A more confrontational version of Jewish memory at Kurapaty is exercised by transnational Jewish media. In a 2017 article in the Russian-language American newspaper Jewish World, Israeli journalist Shimon Breeman and Belarusian Jewish activist Sergei Musienko questioned the appropriateness of Christian symbols at Kurapaty. Unlike the idea of Poles buried in Kurapaty, which is only supported by indirect evidence, the fact that Jews are buried in Kurapaty can be proven by the names of the two established victims. Beyond that, 40 per cent of the population of Minsk before 1941 was Jewish. This narrative does not claim exclusive Jewish rights on the space of Kurapaty, but insists on “parity participation”, i.e. commemorative arrangements that permit all to participate as peers in social memory. In the desire for equal participation, the narrative of Jewish victims nonetheless questions the legitimacy of Belarusian and Polish commemorative artefacts in a form of crosses and icons that ignore non-Christian victims.
The unveiling of the Monument to the Victims of Communism in June 2007 in Washington DC, was attended, among others, by representatives of the Belarusian émigré community. The American memorialisation of the victims of the Soviet system in Belarus, however, had started much earlier. In 1994, the US Administration built a granite memorial bench at Kurapaty with the inscription, “From the people of the United States of America to the People of Belarus in remembrance”, which was unveiled by President Bill Clinton during a four-hour stop in Belarus. This visit was organised by the Americans to show appreciation for Belarus’ surrender of the nuclear arms that it had inherited from the collapsed USSR and for the country’s desire to move forward with economic and political reforms. The president’s visit to Kurapaty elevated the prominence of the Belarusian memory of communist repression to a global level, but also asserted that economic prosperity and a democratic future were tied to the condemnation of the totalitarian past. Clinton’s visit to Kurapaty started a tradition in which all Western official visitors would go to Kurapaty, accompanied by state representatives, civil society activists, and religious officials. The memorial bench has been vandalised multiple times and then reconstructed by memory activists. The American bench imprints the international recognition of Belarusian memory in the Kurapaty space and aligns the victims of Stalinist terror in Belarus with the victims of communism across the globe.
The US Embassy in Minsk remained committed to supporting Belarusian memory activists. In 2015, it financed the exhibition “Truth about Kurapaty. Facts, Documents, Evidence,” first shown at the Art Palace and later at the US Embassy in Minsk. Other Western (mostly German) organisations also actively support commemorative work: The International Educational Centre “Johannes Rau” Minsk (IBB Minsk) created a platform for historical education and research, the History Workshop (Geschichtswerkstatt), and included Kurapaty in the list of memorial sites on an educational tour called “Perspectives of Common European Memory”, and the Federal Foundation for the Reappraisal of the SED Dictatorship funds educational visits, research and publications dedicated to the memory of communist crimes in Belarus. Other international agencies provide Belarusian memory activists with financial support for their projects and – more importantly – integrate Belarus into the larger European venture of de-communisation.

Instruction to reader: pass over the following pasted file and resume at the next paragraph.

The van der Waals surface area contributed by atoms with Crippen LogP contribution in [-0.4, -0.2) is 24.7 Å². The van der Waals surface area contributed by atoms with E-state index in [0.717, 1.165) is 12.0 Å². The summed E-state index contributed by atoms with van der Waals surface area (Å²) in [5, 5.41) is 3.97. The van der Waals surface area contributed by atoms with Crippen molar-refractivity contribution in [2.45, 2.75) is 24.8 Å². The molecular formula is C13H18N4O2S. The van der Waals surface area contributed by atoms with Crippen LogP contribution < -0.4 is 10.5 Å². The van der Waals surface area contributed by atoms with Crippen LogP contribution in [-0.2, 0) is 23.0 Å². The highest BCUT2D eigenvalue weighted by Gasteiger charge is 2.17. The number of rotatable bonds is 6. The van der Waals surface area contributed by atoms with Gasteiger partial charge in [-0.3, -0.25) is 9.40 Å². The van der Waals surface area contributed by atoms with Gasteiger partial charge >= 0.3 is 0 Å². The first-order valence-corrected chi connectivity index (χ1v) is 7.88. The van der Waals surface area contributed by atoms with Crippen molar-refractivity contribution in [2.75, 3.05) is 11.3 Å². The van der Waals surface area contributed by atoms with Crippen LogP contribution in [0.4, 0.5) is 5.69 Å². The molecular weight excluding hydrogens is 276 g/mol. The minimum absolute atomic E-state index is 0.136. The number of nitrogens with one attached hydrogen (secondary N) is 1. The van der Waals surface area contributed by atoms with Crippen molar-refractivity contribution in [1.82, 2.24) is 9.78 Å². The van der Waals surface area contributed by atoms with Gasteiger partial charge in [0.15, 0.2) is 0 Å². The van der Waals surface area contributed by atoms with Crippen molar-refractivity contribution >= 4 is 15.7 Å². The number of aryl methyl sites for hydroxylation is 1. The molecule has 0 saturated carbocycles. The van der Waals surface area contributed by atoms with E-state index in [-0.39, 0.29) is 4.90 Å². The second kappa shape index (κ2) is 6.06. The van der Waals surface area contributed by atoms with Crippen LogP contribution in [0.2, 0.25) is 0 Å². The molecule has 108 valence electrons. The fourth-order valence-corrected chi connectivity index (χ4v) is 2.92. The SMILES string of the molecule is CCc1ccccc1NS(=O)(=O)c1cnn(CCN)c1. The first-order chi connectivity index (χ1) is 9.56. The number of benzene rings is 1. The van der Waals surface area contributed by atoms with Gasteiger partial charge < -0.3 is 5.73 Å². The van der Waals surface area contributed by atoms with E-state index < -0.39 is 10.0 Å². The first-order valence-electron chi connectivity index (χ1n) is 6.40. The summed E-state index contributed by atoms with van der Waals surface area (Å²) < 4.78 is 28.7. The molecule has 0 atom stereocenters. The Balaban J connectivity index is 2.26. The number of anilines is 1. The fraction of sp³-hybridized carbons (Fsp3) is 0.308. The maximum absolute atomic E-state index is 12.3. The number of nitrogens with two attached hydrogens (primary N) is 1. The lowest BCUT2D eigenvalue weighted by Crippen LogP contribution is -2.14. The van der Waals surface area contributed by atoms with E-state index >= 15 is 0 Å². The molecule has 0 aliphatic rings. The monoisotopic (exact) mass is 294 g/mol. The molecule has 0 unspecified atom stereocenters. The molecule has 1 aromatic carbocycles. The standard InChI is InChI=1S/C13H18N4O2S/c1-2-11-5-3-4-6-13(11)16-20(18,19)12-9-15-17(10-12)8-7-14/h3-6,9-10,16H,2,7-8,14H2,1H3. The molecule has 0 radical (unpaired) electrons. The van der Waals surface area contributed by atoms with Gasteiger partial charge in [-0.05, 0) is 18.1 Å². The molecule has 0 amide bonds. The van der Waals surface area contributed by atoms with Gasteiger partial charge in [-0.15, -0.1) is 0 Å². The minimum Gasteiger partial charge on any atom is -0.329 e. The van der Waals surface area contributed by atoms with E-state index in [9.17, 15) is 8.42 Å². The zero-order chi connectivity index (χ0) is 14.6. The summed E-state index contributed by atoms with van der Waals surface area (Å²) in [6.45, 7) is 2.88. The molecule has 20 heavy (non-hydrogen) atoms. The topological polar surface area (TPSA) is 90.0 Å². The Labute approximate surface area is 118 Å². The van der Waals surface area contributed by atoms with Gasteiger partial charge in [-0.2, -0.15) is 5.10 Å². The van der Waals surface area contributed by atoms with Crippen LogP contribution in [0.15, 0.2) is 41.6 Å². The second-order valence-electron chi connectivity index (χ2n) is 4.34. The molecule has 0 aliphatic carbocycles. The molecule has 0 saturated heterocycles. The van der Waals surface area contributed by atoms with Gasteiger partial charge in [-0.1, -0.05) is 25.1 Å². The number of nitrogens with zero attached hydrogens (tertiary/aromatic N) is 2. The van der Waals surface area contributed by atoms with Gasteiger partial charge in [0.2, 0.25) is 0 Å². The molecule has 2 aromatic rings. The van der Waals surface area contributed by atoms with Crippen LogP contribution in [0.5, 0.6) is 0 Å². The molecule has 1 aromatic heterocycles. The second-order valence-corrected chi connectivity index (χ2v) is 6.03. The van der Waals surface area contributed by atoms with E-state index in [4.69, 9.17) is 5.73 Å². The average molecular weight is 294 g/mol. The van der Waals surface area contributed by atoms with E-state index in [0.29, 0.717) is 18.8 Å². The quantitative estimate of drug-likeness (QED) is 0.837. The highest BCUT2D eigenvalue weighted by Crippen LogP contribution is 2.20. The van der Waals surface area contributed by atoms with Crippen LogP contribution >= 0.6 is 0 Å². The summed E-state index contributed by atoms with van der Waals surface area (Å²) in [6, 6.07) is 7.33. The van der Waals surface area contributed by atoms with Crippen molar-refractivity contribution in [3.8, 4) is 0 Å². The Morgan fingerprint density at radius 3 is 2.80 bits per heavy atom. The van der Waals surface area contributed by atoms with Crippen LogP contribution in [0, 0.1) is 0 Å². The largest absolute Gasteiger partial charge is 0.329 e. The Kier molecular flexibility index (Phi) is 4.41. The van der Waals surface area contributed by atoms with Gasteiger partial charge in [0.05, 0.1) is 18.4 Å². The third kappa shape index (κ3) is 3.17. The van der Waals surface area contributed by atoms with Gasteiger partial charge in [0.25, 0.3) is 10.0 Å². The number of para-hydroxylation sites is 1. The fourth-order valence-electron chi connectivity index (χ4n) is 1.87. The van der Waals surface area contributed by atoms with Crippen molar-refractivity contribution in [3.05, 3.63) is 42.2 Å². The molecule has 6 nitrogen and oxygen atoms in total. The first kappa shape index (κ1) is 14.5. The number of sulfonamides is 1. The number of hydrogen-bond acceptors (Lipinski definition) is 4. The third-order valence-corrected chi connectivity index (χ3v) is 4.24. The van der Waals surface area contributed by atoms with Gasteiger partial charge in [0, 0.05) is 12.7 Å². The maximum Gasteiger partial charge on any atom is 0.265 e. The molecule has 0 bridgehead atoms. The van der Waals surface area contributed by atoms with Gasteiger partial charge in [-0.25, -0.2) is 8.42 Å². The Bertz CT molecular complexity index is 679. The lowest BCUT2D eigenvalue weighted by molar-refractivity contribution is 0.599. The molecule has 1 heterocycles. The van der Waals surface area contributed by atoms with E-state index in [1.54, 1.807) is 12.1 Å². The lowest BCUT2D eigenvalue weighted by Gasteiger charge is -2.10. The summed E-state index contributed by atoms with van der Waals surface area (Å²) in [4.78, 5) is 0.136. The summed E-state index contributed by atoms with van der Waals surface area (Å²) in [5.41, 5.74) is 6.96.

In the decades since independence, the Belarusian state under Lukashenka has not produced a coherent official narrative that would allow any form of coming to terms with the legacy of Stalinist repression. Historical reckoning has instead become a major preoccupation of those political parties and civil society groups that are excluded from official politics and operate in a parallel world of alternative politics, memory and identity. Alongside the remembrance work at the Kurapaty forest and several similar memorial sites across the country, various commemorative projects have been realised by these independent actors, such as the Virtual Museum of Soviet Repression in Belarus (2007), modelled on the Lithuanian Museum of Genocide and created with support ofthe BCD; the e-book project Black Book of Stalinism: Belarus, Crime, Terror,Repression launched in 2014 with the aim to collect information on the losses of the Belarusian people and modelled on the Black Book of Communism published in France in 1997; a citizens’ tribunal on Stalinist crimes that was organized in Minsk in 2015 by theBelarusian Memorial, the “For the Protection of Kuraparty” group, and the Association of the Victims ofPolitical Repression. Finally, an initiative to prepare for a lustration process in Belarus launched in 2015.
Over the years, remembering the victims of communism in Belarus has become a marker of both historical awareness and political identity that distinguish the oppositional political and cultural elites from those in power. While they disagree in their definitions of the victims, various groups of memory activists in Belarus are unified in understanding the memory of the victims of Stalinism as a driving force to potentially overthrow the existing pro-Soviet ideology and bring the political change. The new official monument manifests the government’s attempt to re-appropriate elements of the memory politics of its ideological opponents in order to neutralize its political appeal. Rather than sparking a wider public discussion on the legacy of Stalinism in Belarus, it aims to reduce the political meaning attributed to remembering its victims.
Nelly Bekus: Between a National and a Global Mnemonic Agenda: Memory Activism Around the Kurapaty Memorial Site in Belarus. In: Cultures of History Forum (27.09.2019), DOI: 10.25626/0104.